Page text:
12/08/2014 09:11 BST | Updated 11/10/2014 06:59 BST

When Email Becomes Efail

There are currently over 4 billion email addresses in the world. It's a miracle I'm only I thought I'd have been a much higher number. Wouldn't it be interesting to have a christmas party and meet all the other Paul Marshall's (1 through to 266 and beyond) who are also on Yahoo? In a word, No.

Still, I have a feeling that could be quite a riot.

Anyway, if this seems like a huge amount of addresses, it's nothing compared to the amount of emails. Almost 200 billon are sent and received each day.

You could be forgiven for thinking that a good percentage of these - 1.7 billion, at least - end up in your inbox. They certainly seem to end up in mine.

Ping. Ping. Ping. Ping. Ping. Ping. Ping. Ping. Ping. Ping. Ping. Ping. Ping. Ping. Ping. Ping...Hold on, there's another 161,238 come in. Excuse me while I take the next 14 days off to plough through them all.

Right, I'm back. Not surprisingly, only 10 of them were important enough to elicit a response.

Isn't that always the way though? Most emails are complete junk, yet we can't stop checking them to make absolutely sure.

The first thing we do when we wake up is to check our emails. The last we do before going to bed is to check our emails. In the middle of the night we check our emails. Yes, sleep checking is the 21st century's sleep walking. Funny how you don't remember responding to that particular call to action. Sorry, but it's too late now. The new Mercedes you have no recollection of leasing is arriving this afternoon.

We check our emails on the toilet. We check them on the train or bus. We check them the instant we get into the office. We check them the moment we leave. We check them on holiday. We check them while skiing down mountains. We check them while sitting in front of the TV. We check them in the cinema. Much to the annoyance of the rest of the audience, we then call the person who sent us the message to tell them that we've just sent them back a reply.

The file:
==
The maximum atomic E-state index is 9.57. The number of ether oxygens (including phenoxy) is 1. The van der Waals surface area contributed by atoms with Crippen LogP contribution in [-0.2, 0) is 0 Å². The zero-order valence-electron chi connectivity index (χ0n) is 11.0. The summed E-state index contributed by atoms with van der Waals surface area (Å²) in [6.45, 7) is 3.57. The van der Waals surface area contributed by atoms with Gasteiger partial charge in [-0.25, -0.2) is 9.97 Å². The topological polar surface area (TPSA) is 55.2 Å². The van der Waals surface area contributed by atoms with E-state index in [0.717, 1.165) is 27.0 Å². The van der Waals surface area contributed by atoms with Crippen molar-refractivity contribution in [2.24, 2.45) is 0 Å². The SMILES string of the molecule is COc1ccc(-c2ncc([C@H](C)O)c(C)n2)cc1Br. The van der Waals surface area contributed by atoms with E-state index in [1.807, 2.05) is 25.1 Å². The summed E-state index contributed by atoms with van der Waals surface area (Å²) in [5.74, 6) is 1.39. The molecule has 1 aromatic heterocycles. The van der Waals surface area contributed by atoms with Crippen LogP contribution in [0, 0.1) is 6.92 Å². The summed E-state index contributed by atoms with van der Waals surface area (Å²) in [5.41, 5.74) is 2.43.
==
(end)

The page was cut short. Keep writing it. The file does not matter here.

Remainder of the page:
In addition, we check our emails when we're out for dinner. We check them in the taxi on the way home. We check them in church- it was always inevitable that God would eventually find some way to get in touch. We check them...come to think of it, when and where don't we check them? I'd like to say in a hospital operating theatre during open heart surgery, but wait a minute, where's that ping coming from? Well, it ain't the cardiac monitor.

This makes it all the more distressing each time technology fails us and suddenly our email accounts go down. You constantly find yourself staring at your device in a state of sweaty distress and blind panic as it informs you that it can't connect to your mail server.

Now what????!!!!

Whenever such disaster strikes, as it frequently does, it makes you wonder exactly how any of us coped before this electronic revolution.

Of course, some of us are old enough to remember the telex machine. Some of us still use the fax, although admittedly it's now usually eFax. Some of us can even just about recall the telegram. This was the equivalent of sending an email on high importance. The last ever one was sent on July 15, 2013 in India.

Here's a thought. The next time you can't access your emails, get out your personally embossed stationery from Smythson and write a letter.

Providing you haven't lost the ability to hold a pen-apparently, the best way is between the thumb and index finger, resting the barrel on the lower part of the middle digit- you can expect a reply in about a week. That's if it doesn't get lost in the post.

Alternatively, since this is the centenary of the First World War, you could always resort to the good old-fashioned carrier pigeon.

As a way of getting messages read and replied to, they were unbeatable 100 years go. So why not today? Having said that, they are a lot messier than a PC or an iphone.

Oh, thank heavens! Modern day communication has been restored. Pigeons everywhere can be returned to their lofts. Ping. Ping. Ping. Ping. Ping. Ping...emails are finally starting to come through again.

In my case, there's not much of any great significance. Mind you, this one from the aforementioned looks as if it might be worthy of further examination.